It’s easy to become overwhelmed by the expectations of Christmas when you have lost a loved one, so give yourself permission to step back and keep things simple.
Hold off on making big decisions and take things as they come.
Be kind to yourself and to others around you. It’s okay to change your mind. It’s okay to say no.
If you need some help, take up some of those offers of help. It’s also okay to say yes.
On Christmas day remember your loved one.
- Play their favourite music
- Visit the cemetery or crematorium and lay flowers
- Share memories of them with others
- Plant a rose bush or plant that flowers in their favourite colour
- Burn a candle in memory of them on the mantle on Christmas Day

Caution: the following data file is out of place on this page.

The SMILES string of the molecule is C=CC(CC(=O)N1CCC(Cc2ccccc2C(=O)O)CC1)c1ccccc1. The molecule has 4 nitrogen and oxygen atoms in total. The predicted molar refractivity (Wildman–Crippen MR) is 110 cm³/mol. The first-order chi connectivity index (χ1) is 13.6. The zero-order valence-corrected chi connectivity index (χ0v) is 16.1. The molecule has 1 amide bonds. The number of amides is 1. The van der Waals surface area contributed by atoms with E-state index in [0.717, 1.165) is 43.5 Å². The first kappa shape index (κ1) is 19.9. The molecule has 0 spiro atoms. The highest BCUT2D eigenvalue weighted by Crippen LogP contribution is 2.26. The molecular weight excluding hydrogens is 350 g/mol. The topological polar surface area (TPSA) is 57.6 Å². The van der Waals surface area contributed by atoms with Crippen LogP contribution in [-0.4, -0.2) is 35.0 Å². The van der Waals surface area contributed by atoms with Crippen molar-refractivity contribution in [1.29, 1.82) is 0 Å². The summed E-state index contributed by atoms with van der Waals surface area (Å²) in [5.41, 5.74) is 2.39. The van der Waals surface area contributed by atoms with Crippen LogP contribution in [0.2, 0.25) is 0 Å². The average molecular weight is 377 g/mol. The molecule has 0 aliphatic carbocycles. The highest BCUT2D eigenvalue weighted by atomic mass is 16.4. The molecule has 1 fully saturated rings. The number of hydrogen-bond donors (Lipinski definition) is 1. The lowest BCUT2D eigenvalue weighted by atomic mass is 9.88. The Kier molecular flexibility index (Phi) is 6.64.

- Display pictures of your loved one
- Bake one of their favourite foods to have in memory of them
- Make a memorial decoration for the Christmas tree
Not all memories may be good, but be intentional and focus on the happy ones. The difficult memories can be dealt with another time in the future.
Everyone grieves in different ways and what comforts some may not comfort others.
Some people like to talk, while others like to keep busy doing things.
Some may want company, some may want their space.
Let the kids know that it is okay to have fun on Christmas day, and that the day may be a mixture of happy and sad feelings.
Expect tears and cry if you want to: tears are a healing balm.
When we are tender the noise and busyness on Christmas day can be overpowering, so step away for a while if need be: go for a walk, take a nap or find a quite space.
Nothing can every replace the presence of our loved ones who have died, but honouring their memory can soften the hardness of the reality that they are gone.